Shortly after the birth of my first son, I was racing
across a busy downtown intersection when I tripped. Then came a
searing pain. Having broken my foot as a kid, I assumed I had done
I confidently hobbled into the ER and informed the lady at
registration that I had most definitely broken my foot.
"That's nice, dear. Now what kind of insurance do you
"Gosh, I hope they give me a walking cast. I can't manage
a new baby on crutches."
A short five hours later, I was with a doctor as he
reviewed my X-ray. "There's no break, ma'am."
Ma'am? When did I transition into ma'am territory? I
cleared my throat to allow enough time to remove the righteous
indignation from my voice.
"No break? Are you sure?" I eyed him
suspiciously and noticed he looked an awful lot like a kid I once
"I'm sure, ma'am." Crap. I
had babysat this guy.
"So what do you think it is?" I asked the
former 9-year-old lad who loved Ewoks and macaroni &
"Well, given your pregnancy-related weight gain, I suspect
Did he just call me fat?
"You'll want to see a podiatrist for
"What does treatment involve?"
"There are a number of things they do, including special
shoes, inserts, cortisone shots, and for the morbidly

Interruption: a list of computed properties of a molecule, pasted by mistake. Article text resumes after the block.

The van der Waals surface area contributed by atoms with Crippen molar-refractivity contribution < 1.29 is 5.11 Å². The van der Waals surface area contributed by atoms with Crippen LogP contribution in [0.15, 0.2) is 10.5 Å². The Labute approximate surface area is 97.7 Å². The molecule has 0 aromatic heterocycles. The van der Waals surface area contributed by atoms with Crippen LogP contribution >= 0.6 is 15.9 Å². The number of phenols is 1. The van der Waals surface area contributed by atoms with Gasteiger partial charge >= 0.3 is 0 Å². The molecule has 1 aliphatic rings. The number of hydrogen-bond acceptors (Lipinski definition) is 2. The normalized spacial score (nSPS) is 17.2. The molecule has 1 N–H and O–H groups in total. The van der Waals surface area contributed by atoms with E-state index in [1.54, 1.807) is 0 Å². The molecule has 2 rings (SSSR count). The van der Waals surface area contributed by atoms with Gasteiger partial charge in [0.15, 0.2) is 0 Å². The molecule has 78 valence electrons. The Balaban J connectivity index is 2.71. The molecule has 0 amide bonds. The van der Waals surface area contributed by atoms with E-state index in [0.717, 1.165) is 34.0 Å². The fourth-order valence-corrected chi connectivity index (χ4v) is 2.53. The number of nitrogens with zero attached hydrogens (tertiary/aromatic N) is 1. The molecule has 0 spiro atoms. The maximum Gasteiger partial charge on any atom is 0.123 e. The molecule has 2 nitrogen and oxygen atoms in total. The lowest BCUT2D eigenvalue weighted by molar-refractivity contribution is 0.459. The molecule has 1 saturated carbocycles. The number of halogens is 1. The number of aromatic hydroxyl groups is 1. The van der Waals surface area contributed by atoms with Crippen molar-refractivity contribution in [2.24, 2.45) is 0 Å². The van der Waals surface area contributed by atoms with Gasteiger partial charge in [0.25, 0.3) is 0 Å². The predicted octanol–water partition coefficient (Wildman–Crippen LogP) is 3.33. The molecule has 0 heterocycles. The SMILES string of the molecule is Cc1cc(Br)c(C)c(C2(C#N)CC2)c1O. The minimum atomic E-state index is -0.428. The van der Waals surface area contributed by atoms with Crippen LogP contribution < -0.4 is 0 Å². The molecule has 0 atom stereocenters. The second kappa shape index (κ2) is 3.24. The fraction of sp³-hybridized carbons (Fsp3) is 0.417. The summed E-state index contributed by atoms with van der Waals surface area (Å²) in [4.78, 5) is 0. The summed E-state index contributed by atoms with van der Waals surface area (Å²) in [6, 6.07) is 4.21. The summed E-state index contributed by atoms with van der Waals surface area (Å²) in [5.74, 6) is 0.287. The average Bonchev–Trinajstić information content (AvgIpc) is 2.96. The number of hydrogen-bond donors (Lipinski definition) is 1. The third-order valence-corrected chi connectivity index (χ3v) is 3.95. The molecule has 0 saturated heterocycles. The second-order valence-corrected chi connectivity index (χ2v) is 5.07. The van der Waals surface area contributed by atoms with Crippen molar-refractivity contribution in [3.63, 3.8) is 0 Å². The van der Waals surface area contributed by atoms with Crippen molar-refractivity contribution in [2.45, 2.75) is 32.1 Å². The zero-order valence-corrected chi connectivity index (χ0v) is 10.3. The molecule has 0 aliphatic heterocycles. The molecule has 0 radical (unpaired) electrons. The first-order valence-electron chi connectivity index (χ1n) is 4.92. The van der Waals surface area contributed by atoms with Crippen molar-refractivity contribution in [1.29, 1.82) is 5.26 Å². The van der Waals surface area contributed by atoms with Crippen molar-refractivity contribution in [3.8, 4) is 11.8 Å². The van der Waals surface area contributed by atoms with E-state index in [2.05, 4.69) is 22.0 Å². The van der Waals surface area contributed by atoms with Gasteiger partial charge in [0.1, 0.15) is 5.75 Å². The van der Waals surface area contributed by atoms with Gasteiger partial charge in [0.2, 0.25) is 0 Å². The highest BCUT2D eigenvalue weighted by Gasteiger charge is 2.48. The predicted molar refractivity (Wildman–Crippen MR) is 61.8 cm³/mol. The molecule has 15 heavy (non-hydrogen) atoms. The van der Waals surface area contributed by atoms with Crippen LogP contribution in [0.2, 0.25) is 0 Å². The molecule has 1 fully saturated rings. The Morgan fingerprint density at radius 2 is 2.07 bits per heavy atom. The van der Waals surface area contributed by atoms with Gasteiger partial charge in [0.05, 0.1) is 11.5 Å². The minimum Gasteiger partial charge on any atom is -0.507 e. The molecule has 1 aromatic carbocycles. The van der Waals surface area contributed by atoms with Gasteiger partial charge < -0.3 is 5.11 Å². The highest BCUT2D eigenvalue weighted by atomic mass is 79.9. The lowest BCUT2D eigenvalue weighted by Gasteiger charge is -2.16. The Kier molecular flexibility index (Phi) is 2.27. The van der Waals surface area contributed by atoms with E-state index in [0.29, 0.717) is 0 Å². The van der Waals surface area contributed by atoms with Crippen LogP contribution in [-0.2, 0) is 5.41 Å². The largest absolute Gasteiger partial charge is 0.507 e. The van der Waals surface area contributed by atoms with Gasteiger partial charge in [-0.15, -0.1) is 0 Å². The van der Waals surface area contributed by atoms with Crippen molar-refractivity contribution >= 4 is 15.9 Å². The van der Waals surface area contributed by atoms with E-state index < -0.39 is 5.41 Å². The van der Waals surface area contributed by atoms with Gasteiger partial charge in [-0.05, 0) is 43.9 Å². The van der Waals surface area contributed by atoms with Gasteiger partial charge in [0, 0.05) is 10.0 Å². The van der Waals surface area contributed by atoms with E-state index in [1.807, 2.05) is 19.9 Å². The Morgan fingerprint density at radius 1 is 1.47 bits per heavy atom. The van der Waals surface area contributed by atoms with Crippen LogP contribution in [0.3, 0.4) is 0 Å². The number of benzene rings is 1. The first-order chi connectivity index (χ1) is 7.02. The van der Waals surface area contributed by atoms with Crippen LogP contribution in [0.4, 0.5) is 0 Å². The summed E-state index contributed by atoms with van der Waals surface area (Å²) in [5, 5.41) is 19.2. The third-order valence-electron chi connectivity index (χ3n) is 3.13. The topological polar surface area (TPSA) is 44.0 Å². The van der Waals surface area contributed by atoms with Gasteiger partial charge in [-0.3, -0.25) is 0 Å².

I stopped listening and started imagining my new life
wearing orthopedic shoes and getting called "ma'am"
and "fat." I decided to investigate one of those
Colonial Penn funeral policies. Old, fat people need
By the time I saw a podiatrist, I was horribly depressed.
Nobody had warned that motherhood was the gateway into old-agedness
I made an appointment with a middle-aged podiatrist who
cheerfully endured my curmudgeonly ways. He asked a few questions,
the final one being, "Do you have hardwood floors?"
Why yes, yes I do.
"And do you walk around without shoes or
"We'll start you on the inserts, honey. But I don't think
you're going to need them very long if you just wear slippers on
your feet or buy carpeting."
Hold the phone. Did he just call me
Forget Colonial Penn. I was BACK. And I was calling the
Empire Carpet guy.
Since that day, I have rediscovered countless childhood
games, songs and activities. I have caught lightning bugs, put
sprinkles on my ice cream, and rode my bike all the way around the
block with "no hands."
Motherhood, as it turns out, is not a precursor to AARP
membership. In many ways, it is actually a gateway back to
But this time around is better.
This time I'm the one with the keys.
Marianne is mother of three sons and the wife of a southside Irish fireman. She has learned that sometimes you're just too dumb to know what makes you happy. She blogs regularly at We Band of Mothers (webandofmothers.com) and curses with even greater frequency. Her material is written for the imperfect, the imprudent, and the impatient mothers who know that all this stuff is really very funny if you just give it a minute.
See more of Marianne's stories here.
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